Smart People (2008) dir. Norm Murro
Starring: Dennis Quaid, Sarah Jessica Parker, Thomas Haden Church, Ellen Page
“Smart People” was a just blip on the theatre release calendar this year. Not even the immense Ellen Page Oscar buzz/hype machine could buoy this film. “Smart People” just isn’t smart enough to become what it longs to be – an intellectual comedy for adults. It’s for adults, that’s for sure. Attention deficit youngsters would get past the first 15mins. In fact it remains stalled in first gear for the entire film. Lack of substantial conflict and discernable goals for its characters result in a dreary bore of a film.
Dennis Quaid plays a University professor of poetry with the awfully pretentious name of Lawrence Wetherhold. He’s a self-absorbed reprehensible shit who doesn’t know his students’ names, makes pains to avoid them when they ask for help, desires to become the head of his department even though he hates his job. Beneath the rough exterior he’s a widower who hasn’t moved on, and he’s a failed author who just can’t get his book published. His n’er do well adopted brother (Lawrence even makes a point to acknowledge that distinction) Chuck arrives in town to crash on his couch. His daughter Vanessa is a type-A young Republican who gets straight A’s but is equally miserable inside. His son James actually has some talent with poetry, and so, is continually stunted by Dad. When a kindly doctor, Janet Hartigan (Sarah Jessican Parker) starts dating Lawrence, instead of a refreshing change in his life Lawrence’s life becomes even more complicated and annoying.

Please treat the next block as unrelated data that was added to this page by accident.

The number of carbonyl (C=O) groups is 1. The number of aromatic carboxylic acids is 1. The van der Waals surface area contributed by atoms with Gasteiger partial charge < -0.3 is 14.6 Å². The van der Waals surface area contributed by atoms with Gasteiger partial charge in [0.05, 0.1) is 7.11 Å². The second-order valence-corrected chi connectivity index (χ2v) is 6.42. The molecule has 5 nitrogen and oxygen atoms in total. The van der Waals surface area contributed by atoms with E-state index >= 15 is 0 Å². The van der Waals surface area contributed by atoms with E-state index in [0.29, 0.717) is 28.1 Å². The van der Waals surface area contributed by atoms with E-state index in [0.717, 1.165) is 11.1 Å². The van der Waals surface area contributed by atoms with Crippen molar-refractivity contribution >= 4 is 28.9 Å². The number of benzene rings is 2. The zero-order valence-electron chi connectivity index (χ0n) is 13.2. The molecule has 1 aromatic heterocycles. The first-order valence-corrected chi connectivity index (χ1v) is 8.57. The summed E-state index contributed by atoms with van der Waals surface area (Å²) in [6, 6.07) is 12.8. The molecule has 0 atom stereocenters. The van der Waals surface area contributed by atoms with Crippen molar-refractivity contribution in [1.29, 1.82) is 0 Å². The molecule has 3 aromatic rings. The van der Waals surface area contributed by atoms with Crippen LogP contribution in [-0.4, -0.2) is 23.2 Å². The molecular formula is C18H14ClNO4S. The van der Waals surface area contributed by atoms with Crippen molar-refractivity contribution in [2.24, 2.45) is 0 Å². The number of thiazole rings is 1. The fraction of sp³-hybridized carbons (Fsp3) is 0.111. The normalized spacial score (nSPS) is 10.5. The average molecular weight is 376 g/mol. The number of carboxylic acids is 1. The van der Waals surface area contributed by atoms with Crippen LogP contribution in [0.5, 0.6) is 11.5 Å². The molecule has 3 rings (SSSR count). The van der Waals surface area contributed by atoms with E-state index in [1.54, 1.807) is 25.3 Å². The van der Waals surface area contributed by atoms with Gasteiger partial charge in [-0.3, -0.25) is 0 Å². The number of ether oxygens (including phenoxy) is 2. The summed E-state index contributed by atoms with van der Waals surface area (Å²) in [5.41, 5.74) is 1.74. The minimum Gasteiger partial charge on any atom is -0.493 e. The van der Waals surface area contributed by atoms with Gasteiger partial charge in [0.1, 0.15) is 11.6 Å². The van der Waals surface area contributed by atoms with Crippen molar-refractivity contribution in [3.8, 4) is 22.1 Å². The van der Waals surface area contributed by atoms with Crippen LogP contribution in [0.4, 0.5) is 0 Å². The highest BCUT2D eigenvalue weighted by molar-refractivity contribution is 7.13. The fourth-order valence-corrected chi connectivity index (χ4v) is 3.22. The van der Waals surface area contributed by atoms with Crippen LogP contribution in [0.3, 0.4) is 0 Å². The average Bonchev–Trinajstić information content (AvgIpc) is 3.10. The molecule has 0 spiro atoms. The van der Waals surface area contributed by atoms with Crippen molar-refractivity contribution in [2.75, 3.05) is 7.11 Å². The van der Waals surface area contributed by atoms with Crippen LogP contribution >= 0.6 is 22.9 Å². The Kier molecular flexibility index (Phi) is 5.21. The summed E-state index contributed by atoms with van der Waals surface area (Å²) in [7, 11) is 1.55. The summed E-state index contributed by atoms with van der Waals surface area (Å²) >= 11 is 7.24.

After 15mins these characters split up into their respective subplots which occasionally intersect, and predictably get solved with a neat little bow at the end. “Smart People” is so insanely average and familiar, it’s annoying. Thomas Haden Church plays his character from “Sideways”, and sports perpetual bedhead and an unruly moustache – we get it, he’s off the wall. Ellen Page wears frumpy and constricting clothing – we get it, she’s a stuck up bitch. And Dennis Quaid’s character is just a clichéd and uninteresting version of Michael Douglas’ character in “Wonder Boys”.
A romantic comedy is pasted on to give the film some structure. No sparks are created between Ms. Parker and Mr. Quaid. They seem to hate each other more than love one another. We are told by Dr. Janet’s friend that she used to have a crush on Lawrence when he was her professor (many years ago). From this one line, we are to believe an attraction. Sorry Mr. Murro, you can’t disguise this cheat from the audiences. They know a relationship has to be earned on screen, and it takes more than a line of exposition and five mins of glances to sell it to us.
Chuck and Vanessa have their own subplot, as Chuck endeavours to release Vanessa from the constrictions of her succeed-at-all costs attitude. He gets her high, and drunk, but these scenes don’t provide any humour. It’s just going through the ringer of screenplay 101.
Despite these criticisms, for what Quaid, Page, Church and Parker have to work with they've all given it the college try. If there were anyone else less watchable in those roles, the film could have been intolerable. The fact is the actors make the film just that, tolerable. But who wants to see just a tolerable film?
"Smart People" is available on DVD and Blu-Ray from Miramax and Disney Home Entertainment